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Dundonian (Scottish) inventions

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!!!Chris!!!
110228.  Tue Oct 31, 2006 7:16 pm Reply with quote

the episode of Qi where steven lists all the scottish inventions he could think of, and i realised he missed out the electric lightbulb =p

http://www.dundeecity.gov.uk/centlib/jbl/james.htm
http://en.wikipedia.org/wiki/Light_bulb

Wikipedia wrote:
In 1835 James Bowman Lindsay demonstrated a constant electric light at a public meeting in Dundee, Scotland. He stated that he could "read a book at a distance of one and a half feet". However, having perfected the device to his own satisfaction, he turned to the problem of wireless telegraphy and did not develop the electric light any further. His claims are not well documented.



Sorry if it's already been pointed out, i'm a newby here =p

 
samivel
110238.  Tue Oct 31, 2006 7:36 pm Reply with quote

Welcome :)

 
JumpingJack
110243.  Tue Oct 31, 2006 7:51 pm Reply with quote

!!!!!!!!!!Chris!!!!!!!!!!

The invention of the lightbulb is claimed by many, It may well be that a Dundonian has precedence in this matter. However, here is the view of the usually reliable Enchanted Learning site:

Quote:
The first electric light was made in 1800 by Humphry Davy, an English scientist. He experimented with electricity and invented an electric battery. When he connected wires to his battery and a piece of carbon, the carbon glowed, producing light. This is called an electric arc.

Much later, in 1860, the English physicist Sir Joseph Wilson Swan (1828-1914) was determined to devise a practical, long-lasting electric light. He found that a carbon paper filament worked well, but burned up quickly. In 1878, he demonstrated his new electric lamps in Newcastle, England.

In 1877, the American Charles Francis Brush manufactured some carbon arcs to light a public square in Cleveland, Ohio, USA. These arcs were used on a few streets, in a few large office buildings, and even some stores. Electric lights were only used by a few people.

The inventor Thomas Alva Edison (in the USA) experimented with thousands of different filaments to find just the right materials to glow well and be long-lasting. In 1879, Edison discovered that a carbon filament in an oxygen-free bulb glowed but did not burn up for 40 hours. Edison eventually produced a bulb that could glow for over 1500 hours.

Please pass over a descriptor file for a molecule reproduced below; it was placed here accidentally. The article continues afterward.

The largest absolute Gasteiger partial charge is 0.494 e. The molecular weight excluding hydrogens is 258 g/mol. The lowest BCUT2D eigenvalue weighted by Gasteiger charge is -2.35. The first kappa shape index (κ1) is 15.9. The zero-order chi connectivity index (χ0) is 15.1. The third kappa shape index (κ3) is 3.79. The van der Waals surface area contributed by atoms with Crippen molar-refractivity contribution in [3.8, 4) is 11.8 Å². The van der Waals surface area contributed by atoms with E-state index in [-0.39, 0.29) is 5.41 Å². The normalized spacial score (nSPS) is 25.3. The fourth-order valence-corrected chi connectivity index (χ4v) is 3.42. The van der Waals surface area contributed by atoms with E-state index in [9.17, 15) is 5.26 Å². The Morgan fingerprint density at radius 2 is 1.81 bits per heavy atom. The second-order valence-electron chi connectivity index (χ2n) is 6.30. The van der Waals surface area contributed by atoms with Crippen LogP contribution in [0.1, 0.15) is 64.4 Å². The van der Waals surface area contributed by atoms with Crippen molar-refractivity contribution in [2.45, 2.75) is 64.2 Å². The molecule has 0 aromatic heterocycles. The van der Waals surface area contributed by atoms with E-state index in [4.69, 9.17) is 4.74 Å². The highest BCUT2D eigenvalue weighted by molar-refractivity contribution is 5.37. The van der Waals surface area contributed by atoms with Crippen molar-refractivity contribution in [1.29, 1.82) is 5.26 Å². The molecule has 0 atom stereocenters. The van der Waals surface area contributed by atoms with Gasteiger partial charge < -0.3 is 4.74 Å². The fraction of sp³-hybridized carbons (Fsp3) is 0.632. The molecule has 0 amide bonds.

!!!Chris!!!
110259.  Tue Oct 31, 2006 9:26 pm Reply with quote

JumpingJack wrote:
!!!!!!!!!!Chris!!!!!!!!!!

The invention of the lightbulb is claimed by many, It may well be that a Dundonian has precedence in this matter. However, here is the view of the usually reliable Enchanted Learning site:

Quote:
The first electric light was made in 1800 by Humphry Davy, an English scientist. He experimented with electricity and invented an electric battery. When he connected wires to his battery and a piece of carbon, the carbon glowed, producing light. This is called an electric arc.

Much later, in 1860, the English physicist Sir Joseph Wilson Swan (1828-1914) was determined to devise a practical, long-lasting electric light. He found that a carbon paper filament worked well, but burned up quickly. In 1878, he demonstrated his new electric lamps in Newcastle, England.

In 1877, the American Charles Francis Brush manufactured some carbon arcs to light a public square in Cleveland, Ohio, USA. These arcs were used on a few streets, in a few large office buildings, and even some stores. Electric lights were only used by a few people.

The inventor Thomas Alva Edison (in the USA) experimented with thousands of different filaments to find just the right materials to glow well and be long-lasting. In 1879, Edison discovered that a carbon filament in an oxygen-free bulb glowed but did not burn up for 40 hours. Edison eventually produced a bulb that could glow for over 1500 hours.


Technically speaking, the 1800 version wasn't a Bulb =p

 
Jenny
110276.  Tue Oct 31, 2006 11:25 pm Reply with quote

Welcome !!!!!Chris!!!!! :-)

 
samivel
110332.  Wed Nov 01, 2006 4:03 am Reply with quote

!!!Chris!!! wrote:
Technically speaking, the 1800 version wasn't a Bulb =p



Well, still technically speaking, the source you mention doesn't say that Lindsay's light was a bulb, either.

:P

 
!!!Chris!!!
111508.  Thu Nov 02, 2006 9:08 pm Reply with quote

samivel wrote:
!!!Chris!!! wrote:
Technically speaking, the 1800 version wasn't a Bulb =p



Well, still technically speaking, the source you mention doesn't say that Lindsay's light was a bulb, either.

:P


Touché

I read in an archived news paper from the time that it was a bulb, my dad has it =p the headline was "Dundee's Brightest Spark" ... i could have sworn it said it was a bulb =p ... eh maybe i'm wrong, but i coulda sworn it said it was a bulb =p

Jenny wrote:
Welcome !!!!!Chris!!!!! :-)


Thanks =D =p

 
Efros
119551.  Wed Nov 22, 2006 10:33 am Reply with quote

JumpingJack wrote:
!!!!!!!!!!Chris!!!!!!!!!!

The invention of the lightbulb is claimed by many, It may well be that a Dundonian has precedence in this matter. However, here is the view of the usually reliable Enchanted Learning site:

Quote:
The first electric light was made in 1800 by Humphry Davy, an English scientist. He experimented with electricity and invented an electric battery. When he connected wires to his battery and a piece of carbon, the carbon glowed, producing light. This is called an electric arc.



This isn't an electric arc it is merely resistive heating, for an arc to form there must be a gap, the light is produced by the electrical discharge and not the heating of the carbon. I doubt if Davy could generate the required voltage from his batteries to generate an arc, although he probably had sufficient current to heat the carbon reistively such that it glowed.

 

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